There’s a marvelous history of smaller motorcycle manufacturers in France, and the tradition shows no sign of abating. Mash Motors is probably the best known outside La République, but the most interesting company right now is DAB Motors.
DAB is based in the beautiful city of Bayonne, in the Basque region of southwest France. We’ve already showcased their sharp-looking LM-S scrambler, but this new electric concept is the most significant step forward yet for founder Simon Dabadie and his colleagues.
Despite the name, the Concept-E is a fully functioning, rideable bike, developed from scratch. It looks as good as anything from a major factory, and it’s positioned as a lightweight urban commuter. Range is 110 km (68 miles) and top speed is 105 kph (65 mph).
It’s equipped with a 10kW motor and a 51V Li-ion battery, making it roughly the equivalent to a 125cc commuter bike. The motor output sits between the 8kW unit used in Husqvarna’s recent E-Pilen concept and the beefier 14.5kW of the Sondors Metacycle; the instant torque will give it an advantage over conventional vehicles when the traffic lights turn green.
The Concept-E is no bargain-basement knock-off. DAB uses top-shelf components from brands like Öhlins, Beringer, Pirelli, Excel and Rizoma—the gear usually reserved for premium editions of mainstream bikes or high-end customs.
But since this is s a concept, there are no legal niceties such as turn signals, mirrors or a licence plate holder. “We wanted full freedom in this exercise,” says Simon. “But if you look at our production LM-S, integrating those components is not a problem.”
Simon’s team developed the concept in-house, but with help from design partner Outercraft. It’s a similar relationship to that between Husqvarna and the Austrian agency Kiska.
“Concept-E is our signature design for future electric models, so you can expect more like this in the future,” says Simon. “Most of the bike is made of carbon fiber, including the frame, swingarm and bodywork. We sculpted the bike in foam first, adjusted it until we got it right, and then designed and engineered the components using CAD software and 3D printing.”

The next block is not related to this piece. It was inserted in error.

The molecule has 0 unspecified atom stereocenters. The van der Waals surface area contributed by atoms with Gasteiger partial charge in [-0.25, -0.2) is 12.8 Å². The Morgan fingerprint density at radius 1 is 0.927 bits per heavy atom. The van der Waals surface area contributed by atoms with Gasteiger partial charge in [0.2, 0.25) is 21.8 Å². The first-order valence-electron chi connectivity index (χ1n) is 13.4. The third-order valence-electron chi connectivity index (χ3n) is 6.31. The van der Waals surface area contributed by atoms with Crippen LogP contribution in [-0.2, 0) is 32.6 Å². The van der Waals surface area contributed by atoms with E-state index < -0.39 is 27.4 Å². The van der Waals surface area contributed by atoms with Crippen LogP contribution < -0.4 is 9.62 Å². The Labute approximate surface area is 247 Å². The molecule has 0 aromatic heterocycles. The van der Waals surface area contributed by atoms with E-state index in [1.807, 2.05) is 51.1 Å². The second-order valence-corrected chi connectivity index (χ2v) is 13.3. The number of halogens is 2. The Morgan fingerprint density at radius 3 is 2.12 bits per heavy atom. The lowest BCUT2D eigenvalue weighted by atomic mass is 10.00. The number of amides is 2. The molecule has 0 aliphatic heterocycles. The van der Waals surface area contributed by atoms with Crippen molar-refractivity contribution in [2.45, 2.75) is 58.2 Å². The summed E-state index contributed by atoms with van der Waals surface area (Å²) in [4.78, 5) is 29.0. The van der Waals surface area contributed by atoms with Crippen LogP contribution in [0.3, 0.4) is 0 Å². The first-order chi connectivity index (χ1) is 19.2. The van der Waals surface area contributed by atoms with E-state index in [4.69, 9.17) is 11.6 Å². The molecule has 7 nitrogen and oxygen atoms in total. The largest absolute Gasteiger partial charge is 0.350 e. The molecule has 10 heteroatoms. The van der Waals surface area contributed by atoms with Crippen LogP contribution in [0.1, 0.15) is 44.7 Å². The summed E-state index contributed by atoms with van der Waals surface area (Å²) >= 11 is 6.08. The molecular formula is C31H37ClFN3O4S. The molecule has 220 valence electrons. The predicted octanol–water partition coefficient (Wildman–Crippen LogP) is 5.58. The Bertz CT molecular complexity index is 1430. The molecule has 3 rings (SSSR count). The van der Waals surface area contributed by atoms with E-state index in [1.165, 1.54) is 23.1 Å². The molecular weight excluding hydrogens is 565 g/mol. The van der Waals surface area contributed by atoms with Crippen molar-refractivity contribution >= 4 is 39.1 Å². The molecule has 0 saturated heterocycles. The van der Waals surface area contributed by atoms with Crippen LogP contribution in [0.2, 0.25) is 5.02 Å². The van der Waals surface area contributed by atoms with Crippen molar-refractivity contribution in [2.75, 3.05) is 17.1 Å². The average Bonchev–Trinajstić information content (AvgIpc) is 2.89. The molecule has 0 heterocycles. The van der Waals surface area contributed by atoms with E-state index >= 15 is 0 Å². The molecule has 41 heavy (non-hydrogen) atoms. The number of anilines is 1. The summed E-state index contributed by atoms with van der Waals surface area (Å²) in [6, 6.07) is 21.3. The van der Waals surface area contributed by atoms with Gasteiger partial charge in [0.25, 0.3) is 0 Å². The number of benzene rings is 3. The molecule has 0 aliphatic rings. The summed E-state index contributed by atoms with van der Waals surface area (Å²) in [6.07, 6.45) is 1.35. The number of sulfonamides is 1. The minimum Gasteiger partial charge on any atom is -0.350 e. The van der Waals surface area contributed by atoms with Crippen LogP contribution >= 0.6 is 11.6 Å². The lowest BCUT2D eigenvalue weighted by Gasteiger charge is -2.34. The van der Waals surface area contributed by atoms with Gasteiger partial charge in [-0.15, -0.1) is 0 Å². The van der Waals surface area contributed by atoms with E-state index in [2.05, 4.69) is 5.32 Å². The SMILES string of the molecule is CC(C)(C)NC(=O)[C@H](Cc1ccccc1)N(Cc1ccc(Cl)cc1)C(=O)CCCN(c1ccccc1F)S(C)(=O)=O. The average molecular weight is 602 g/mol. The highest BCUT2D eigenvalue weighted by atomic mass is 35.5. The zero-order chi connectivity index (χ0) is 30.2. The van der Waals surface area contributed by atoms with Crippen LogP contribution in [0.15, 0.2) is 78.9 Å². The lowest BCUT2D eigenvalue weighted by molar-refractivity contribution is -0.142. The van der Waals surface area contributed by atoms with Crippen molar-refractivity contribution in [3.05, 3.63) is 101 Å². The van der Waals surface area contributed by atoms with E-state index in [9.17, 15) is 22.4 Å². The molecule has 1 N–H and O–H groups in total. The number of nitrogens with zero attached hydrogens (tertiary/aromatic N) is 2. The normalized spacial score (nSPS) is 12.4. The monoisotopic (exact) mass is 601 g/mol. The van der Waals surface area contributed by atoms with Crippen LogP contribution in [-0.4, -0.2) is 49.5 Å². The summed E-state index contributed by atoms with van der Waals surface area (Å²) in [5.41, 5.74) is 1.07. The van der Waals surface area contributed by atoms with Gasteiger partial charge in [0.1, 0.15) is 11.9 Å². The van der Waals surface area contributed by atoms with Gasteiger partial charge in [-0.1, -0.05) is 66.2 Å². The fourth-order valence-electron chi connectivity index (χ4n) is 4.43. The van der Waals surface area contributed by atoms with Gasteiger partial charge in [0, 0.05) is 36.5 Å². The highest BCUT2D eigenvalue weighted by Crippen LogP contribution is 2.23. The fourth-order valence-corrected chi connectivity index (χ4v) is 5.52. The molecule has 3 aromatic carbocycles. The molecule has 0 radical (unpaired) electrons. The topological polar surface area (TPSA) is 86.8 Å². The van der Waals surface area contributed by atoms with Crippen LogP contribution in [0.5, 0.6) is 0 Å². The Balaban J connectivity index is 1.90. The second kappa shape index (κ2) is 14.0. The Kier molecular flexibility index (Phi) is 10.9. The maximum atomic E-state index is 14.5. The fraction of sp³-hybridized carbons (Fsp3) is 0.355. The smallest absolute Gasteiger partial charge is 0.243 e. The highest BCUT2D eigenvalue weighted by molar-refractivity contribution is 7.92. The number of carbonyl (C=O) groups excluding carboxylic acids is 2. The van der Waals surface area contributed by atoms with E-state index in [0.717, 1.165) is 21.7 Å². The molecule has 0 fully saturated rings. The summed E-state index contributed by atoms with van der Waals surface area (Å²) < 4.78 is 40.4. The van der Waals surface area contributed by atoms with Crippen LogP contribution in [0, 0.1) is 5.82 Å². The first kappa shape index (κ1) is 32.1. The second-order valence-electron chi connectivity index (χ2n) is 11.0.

The 3D prints produced the molds, and the parts were manufactured. The paint combines a beautiful ‘racetrack grey’ with matte and glossy blacks: a look that’s ultra-modern without being faddish.
DAB have put a lot of effort into keeping the aesthetics clean, concealing fasteners and cables and employing unusual materials like woven nylon Ripstop fabric for the seat, and the translucent thermoplastic PMMA for the engine guards. CNC’d aluminum is used for critic parts like the triple trees, pulleys and rear brake holder, often black anodized.
As every good chef knows, ‘You eat with your eyes first,’ and Simon knows that the same principle applies to people buying vehicles. “The distinctive point of the Concept-E, compared to its peers, is the aesthetic approach,” he tells us.
“Instead of a mechanical, aggressive style that no longer makes sense with electric technology, we worked on defining a new standard fuelled by electronics and automotive inspirations. The bodywork is shaped with minimal lines, keeping a subtle balance between speed and elegance.”
He flags the styling of the Concept-E as a new design language for the DAB brand, and it carries through to the little details—like the ‘floating’ effect on the front fender, and the precisely engineered ventilation grilles. All cables are hidden inside the Renthal Fatbar, which is outfitted with custom-designed grips and Beringer controls.
The translucent red rear lighting was inspired by high-end automotive design, and looks worthy of a supercar.
The other main focus is on the rider experience. “The riding position is derived from sporty supermoto, or motocross,” says Simon. “This gives the bike more ‘reactivity’ and security in high-density traffic, as well as increasing driving thrill.”
Being light and narrow, the Concept-E is perfect for weaving in and out of traffic and parking in small areas. The ‘gas tank’ is actually a storage space, and smartphones can be wirelessly charged inside.
The bike starts via a phone app rather than a key, and there’s a simple speedo on top of the tank, which also shows battery charge, maintenance and geolocation information. The LEDs are bright enough to display clearly even in strong sunlight.
It all sounds too good to be true, but there’s a good chance this intriguing machine will go into production. DAB has just been refueled by a new funding round, a retailer network is being developed, and the plan is to cover all bases by releasing new machines—both petrol and electric powered.
Simon is coy when pressed about a launch date for a production electric bike. “It might mean that DAB Motors is ready to enter the EV market in the near future,” he says enigmatically. “But when is ‘near’?”
The sooner the better, we say.